‘Clopening’ Schedules Generally OK for California Workers

Ellen SavageIs there a minimum amount of time required between an employee’s shifts? Can an employee be required to work a late shift one night and then be scheduled again early the next morning?

In general, there is no minimum time required between shifts under California or federal law. There are some exceptions for certain safety-sensitive jobs as well as a few local ordinances in California that might place some limits on how close together two shifts can be.

‘Clopening’ Schedules

When an employee works a closing shift one day and an opening shift the next day without much time in between, this sometimes is referred to as “clopening” — combining the words closing and opening.

Clopening schedules generally are legal, since in most cases there is no minimum number of hours required between shifts. When scheduling clopening shifts, employers should of course consider whether it is reasonable for an employee to get enough sleep between shifts to perform well and safely on the job.

Minimum times are required between shifts for certain safety-sensitive jobs, such as bus and truck drivers, as well as railroad workers and airline pilots. Health care employees working on alternative workweek schedules also may need to be given a minimum of 8 hours between certain very long shifts.

Predictive Scheduling Ordinances

A few local jurisdictions have passed ordinances that may require a certain amount of time between shifts:

Los Angeles City Fair Work Week Ordinance

Effective April 1, 2023, this Los Angeles city ordinance applies to certain large retail businesses. Covered employers cannot schedule an employee to work a shift that starts less than 10 hours from the end of the employee’s last shift without the employee’s written consent.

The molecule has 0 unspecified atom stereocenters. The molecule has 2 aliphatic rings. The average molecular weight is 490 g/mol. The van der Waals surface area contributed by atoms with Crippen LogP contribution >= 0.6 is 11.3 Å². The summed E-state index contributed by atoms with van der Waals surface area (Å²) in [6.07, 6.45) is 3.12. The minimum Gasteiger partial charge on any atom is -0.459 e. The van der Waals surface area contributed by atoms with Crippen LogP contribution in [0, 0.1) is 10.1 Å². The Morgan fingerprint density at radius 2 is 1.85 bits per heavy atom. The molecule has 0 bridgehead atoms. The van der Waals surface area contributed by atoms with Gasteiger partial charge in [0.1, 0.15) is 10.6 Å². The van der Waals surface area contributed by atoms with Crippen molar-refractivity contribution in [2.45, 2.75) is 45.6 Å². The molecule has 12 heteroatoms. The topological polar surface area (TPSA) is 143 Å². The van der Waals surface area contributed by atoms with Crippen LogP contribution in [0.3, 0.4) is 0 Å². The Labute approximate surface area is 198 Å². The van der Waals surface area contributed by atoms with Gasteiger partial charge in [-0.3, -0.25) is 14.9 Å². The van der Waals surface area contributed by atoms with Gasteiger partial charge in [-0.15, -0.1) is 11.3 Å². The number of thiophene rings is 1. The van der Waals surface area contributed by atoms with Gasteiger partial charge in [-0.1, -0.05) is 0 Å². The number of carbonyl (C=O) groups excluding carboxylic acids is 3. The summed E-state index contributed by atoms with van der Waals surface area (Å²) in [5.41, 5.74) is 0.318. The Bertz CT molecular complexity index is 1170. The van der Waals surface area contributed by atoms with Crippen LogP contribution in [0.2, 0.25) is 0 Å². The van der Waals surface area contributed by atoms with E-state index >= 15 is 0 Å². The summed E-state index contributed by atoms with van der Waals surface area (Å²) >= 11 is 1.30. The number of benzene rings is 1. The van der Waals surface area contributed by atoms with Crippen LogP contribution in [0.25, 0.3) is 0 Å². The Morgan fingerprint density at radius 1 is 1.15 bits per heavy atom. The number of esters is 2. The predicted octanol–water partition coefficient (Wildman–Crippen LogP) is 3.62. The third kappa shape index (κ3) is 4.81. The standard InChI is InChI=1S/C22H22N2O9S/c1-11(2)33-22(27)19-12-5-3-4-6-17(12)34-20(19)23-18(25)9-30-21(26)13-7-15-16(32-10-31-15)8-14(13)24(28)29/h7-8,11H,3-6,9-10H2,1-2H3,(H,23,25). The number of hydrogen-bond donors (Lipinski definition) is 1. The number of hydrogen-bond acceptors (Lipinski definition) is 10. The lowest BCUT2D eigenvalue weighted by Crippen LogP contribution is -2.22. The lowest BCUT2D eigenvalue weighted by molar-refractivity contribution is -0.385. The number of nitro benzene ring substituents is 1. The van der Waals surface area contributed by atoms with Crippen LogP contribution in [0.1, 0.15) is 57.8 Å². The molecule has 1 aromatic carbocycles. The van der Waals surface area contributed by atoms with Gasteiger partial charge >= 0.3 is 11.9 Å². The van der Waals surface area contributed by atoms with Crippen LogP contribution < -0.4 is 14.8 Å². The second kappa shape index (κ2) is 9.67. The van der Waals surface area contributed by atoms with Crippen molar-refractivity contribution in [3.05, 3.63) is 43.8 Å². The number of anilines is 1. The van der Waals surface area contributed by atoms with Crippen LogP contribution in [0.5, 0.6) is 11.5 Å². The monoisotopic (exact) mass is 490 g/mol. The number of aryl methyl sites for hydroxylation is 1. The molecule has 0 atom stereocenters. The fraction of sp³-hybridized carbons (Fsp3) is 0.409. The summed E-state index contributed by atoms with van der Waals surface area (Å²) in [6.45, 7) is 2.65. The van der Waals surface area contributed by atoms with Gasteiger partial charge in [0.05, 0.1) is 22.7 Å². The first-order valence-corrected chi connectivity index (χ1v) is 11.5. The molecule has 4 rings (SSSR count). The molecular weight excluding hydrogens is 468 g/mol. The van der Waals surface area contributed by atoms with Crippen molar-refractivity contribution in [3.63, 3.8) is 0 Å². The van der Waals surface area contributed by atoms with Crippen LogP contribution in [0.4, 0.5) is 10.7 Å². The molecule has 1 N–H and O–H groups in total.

Even with that written consent, the employee is entitled to premium pay of time-and-a-half for all hours worked in the second shift, except for any hours that already require overtime pay.

Emeryville Fair Workweek Ordinance

Applying to certain retail and fast food businesses with 56 or more employees, the Emeryville ordinance gives employees the right to decline work hours that occur:

• less than 11 hours after the end of the previous day’s shift; or

• during the 11 hours following the end of a shift that spanned over two days.

Note that both the Los Angeles city and Emeryville ordinances contain additional provisions relating to scheduling predictability.

Berkeley Fair Workweek Ordinance

This ordinance will not take effect until November 2023, and will apply to certain building services, health care, restaurant, hotel, manufacturing, retail and warehouse employers.

An employee covered under this ordinance may decline a shift that starts less than 11 hours after the end of the previous shift. If the employee waives this right, the employer must pay 1.5 times the regular rate of pay for any hours in the second shift that are worked less than 11 hours following the end of the first shift.

Column based on questions asked by callers on the Labor Law Helpline, a service to California Chamber of Commerce preferred members and above. For expert explanations of labor laws and Cal/OSHA regulations, not legal counsel for specific situations, call (800) 348-2262 or submit your question at www.hrcalifornia.com.